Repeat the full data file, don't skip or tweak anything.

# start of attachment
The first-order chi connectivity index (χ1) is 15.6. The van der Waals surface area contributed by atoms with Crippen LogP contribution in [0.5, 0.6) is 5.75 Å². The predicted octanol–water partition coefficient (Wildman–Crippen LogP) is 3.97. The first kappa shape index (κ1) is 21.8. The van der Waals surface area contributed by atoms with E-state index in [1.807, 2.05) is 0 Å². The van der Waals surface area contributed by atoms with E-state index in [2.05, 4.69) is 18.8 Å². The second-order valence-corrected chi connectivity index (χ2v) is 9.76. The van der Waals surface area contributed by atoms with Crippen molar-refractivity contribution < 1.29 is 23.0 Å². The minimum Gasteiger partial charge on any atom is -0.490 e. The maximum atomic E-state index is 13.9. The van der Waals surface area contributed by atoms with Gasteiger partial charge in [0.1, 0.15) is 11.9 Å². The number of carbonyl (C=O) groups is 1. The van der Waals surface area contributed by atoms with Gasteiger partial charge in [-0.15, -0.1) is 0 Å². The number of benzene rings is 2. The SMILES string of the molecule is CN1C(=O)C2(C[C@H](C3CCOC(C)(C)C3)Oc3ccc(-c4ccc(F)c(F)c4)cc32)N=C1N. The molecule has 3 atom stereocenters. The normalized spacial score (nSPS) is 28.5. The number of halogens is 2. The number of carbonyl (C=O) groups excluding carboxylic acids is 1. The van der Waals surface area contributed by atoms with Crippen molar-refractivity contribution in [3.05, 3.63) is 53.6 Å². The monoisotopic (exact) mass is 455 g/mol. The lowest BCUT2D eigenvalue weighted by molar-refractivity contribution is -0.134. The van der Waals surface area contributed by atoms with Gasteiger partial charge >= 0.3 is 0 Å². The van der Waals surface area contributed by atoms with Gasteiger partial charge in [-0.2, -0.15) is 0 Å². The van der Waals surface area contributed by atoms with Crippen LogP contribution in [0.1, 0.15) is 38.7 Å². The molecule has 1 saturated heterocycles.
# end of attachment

The first-order chi connectivity index (χ1) is 15.6. The van der Waals surface area contributed by atoms with Crippen LogP contribution in [0.5, 0.6) is 5.75 Å². The predicted octanol–water partition coefficient (Wildman–Crippen LogP) is 3.97. The first kappa shape index (κ1) is 21.8. The van der Waals surface area contributed by atoms with E-state index in [1.807, 2.05) is 0 Å². The van der Waals surface area contributed by atoms with E-state index in [2.05, 4.69) is 18.8 Å². The second-order valence-corrected chi connectivity index (χ2v) is 9.76. The van der Waals surface area contributed by atoms with Crippen molar-refractivity contribution < 1.29 is 23.0 Å². The minimum Gasteiger partial charge on any atom is -0.490 e. The maximum atomic E-state index is 13.9. The van der Waals surface area contributed by atoms with Gasteiger partial charge in [0.1, 0.15) is 11.9 Å². The number of carbonyl (C=O) groups is 1. The van der Waals surface area contributed by atoms with Gasteiger partial charge in [-0.15, -0.1) is 0 Å². The number of benzene rings is 2. The SMILES string of the molecule is CN1C(=O)C2(C[C@H](C3CCOC(C)(C)C3)Oc3ccc(-c4ccc(F)c(F)c4)cc32)N=C1N. The molecule has 3 atom stereocenters. The normalized spacial score (nSPS) is 28.5. The number of halogens is 2. The number of carbonyl (C=O) groups excluding carboxylic acids is 1. The van der Waals surface area contributed by atoms with Crippen molar-refractivity contribution in [3.05, 3.63) is 53.6 Å². The monoisotopic (exact) mass is 455 g/mol. The lowest BCUT2D eigenvalue weighted by molar-refractivity contribution is -0.134. The van der Waals surface area contributed by atoms with Gasteiger partial charge >= 0.3 is 0 Å². The van der Waals surface area contributed by atoms with Gasteiger partial charge in [-0.2, -0.15) is 0 Å². The van der Waals surface area contributed by atoms with Crippen LogP contribution in [0.1, 0.15) is 38.7 Å². The molecule has 1 saturated heterocycles.